I think it's always more about competing views of the status of subjectivity: is it largely a social construct, and is our role as writers to examine that, or is it inherent, something to be nurtured with wisdom and reflection on experience. I tend to go with the former assertion, but need the hooks provided by the latter to stay tuned as a reader.

So I think writers must give pleasure while infecting us.

8 - Do you find the process of working with an outside editor difficult or essential (or both)?


9 - What is the best piece of advice you've heard (not necessarily given to you directly)?

Buy low; sell high.

10 - How easy has it been for you to move between genres (poetry to short fiction)? What do you see as the appeal?

N/A. Don't write enough fiction. That I'd show anybody, anyway.

11 - What kind of writing routine do you tend to keep, or do you even have one? How does a typical day (for you) begin?

I work fairly long hours for filthy lucre, and I have a kid who makes a claim on what's left of my time, so realistically, if I don't get up at five am and work for a few hours, I'm not doing any serious writing. Probably about half the year I manage to keep to that schedule. The rest of the time I'm just brain dead.

12 - When your writing gets stalled, where do you turn or return for (for lack of a better word) inspiration?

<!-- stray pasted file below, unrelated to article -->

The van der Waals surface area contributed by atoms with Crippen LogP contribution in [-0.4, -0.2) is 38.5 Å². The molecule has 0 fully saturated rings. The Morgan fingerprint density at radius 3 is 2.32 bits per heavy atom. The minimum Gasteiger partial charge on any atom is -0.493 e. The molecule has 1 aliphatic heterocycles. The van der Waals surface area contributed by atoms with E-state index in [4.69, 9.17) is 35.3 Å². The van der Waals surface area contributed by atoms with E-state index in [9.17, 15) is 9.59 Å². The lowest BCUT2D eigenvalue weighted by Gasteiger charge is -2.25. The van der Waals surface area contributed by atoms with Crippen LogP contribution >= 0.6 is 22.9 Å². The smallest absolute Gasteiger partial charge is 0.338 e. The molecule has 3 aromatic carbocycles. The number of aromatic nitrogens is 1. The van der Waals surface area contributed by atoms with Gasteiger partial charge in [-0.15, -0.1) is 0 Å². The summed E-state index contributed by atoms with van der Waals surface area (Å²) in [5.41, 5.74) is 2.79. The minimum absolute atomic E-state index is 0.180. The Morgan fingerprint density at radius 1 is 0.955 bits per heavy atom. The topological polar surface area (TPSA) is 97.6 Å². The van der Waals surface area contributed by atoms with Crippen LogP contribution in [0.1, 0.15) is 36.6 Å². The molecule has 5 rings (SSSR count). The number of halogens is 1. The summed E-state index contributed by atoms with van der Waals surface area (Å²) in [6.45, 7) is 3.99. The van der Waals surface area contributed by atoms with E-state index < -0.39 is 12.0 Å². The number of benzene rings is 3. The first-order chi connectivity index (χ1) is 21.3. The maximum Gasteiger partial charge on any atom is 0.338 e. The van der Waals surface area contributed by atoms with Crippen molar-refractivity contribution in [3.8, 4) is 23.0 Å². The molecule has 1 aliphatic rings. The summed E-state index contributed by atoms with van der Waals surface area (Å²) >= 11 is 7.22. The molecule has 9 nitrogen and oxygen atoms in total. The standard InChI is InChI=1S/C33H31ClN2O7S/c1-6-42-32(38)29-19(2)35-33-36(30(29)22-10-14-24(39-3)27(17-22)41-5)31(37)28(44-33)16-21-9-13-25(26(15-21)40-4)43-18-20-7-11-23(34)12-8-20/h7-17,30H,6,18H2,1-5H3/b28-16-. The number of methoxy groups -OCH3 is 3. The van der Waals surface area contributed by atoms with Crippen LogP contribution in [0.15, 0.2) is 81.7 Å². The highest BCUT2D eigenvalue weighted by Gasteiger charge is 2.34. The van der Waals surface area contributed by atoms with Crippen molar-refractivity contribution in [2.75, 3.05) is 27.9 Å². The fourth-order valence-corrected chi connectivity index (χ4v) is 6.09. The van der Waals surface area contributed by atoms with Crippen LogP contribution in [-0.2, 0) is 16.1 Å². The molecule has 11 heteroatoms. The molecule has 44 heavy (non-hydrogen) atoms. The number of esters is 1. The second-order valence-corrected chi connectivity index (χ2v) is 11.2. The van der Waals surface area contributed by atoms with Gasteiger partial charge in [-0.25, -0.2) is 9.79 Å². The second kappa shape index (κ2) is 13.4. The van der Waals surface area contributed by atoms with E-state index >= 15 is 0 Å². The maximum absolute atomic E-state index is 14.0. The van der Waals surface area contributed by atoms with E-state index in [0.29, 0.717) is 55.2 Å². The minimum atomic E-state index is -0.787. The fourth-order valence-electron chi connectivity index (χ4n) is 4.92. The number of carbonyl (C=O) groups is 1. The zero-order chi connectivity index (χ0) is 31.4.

Lately, Minecraft.

13 - What fragrance reminds you of home?


14 - David W. McFadden once said that books come from books, but are there any other forms that influence your work, whether nature, music, science or visual art?

Definitely music -- the  articulation of presence and absence through rhythm are, in the way I understand them, central to both poetry and music as forms.

15 - What other writers or writings are important for your work, or simply your life outside of your work?

William Gibson, Ed Dorn, Michel Foucault, Freud. (This list changes constantly.)

16 - What would you like to do that you haven't yet done?

Study the ePUB 3 standard with a view to publishing poetry ebooks that don't look like they're formatted using Ginsu knives.

17 - If you could pick any other occupation to attempt, what would it be? Or, alternately, what do you think you would have ended up doing had you not been a writer?

I'd do programming -- total immersion/alpha state.

18 - What made you write, as opposed to doing something else?

I really don't know, but I imagine it has something to do with being the first child of my generation in my extended family, and a very poorly sublimated exhibitionism.

19 - What was the last great book you read? What was the last great film?

Ed Dorn's Gunslinger, Part I. Blade Runner.

20 - What are you currently working on?

A bookish thing called "C_Odes". Also a collaborative project with a musician friend involving text interactively culled from online sources and audio samples.

12 or 20 (second series) questions;

No comments: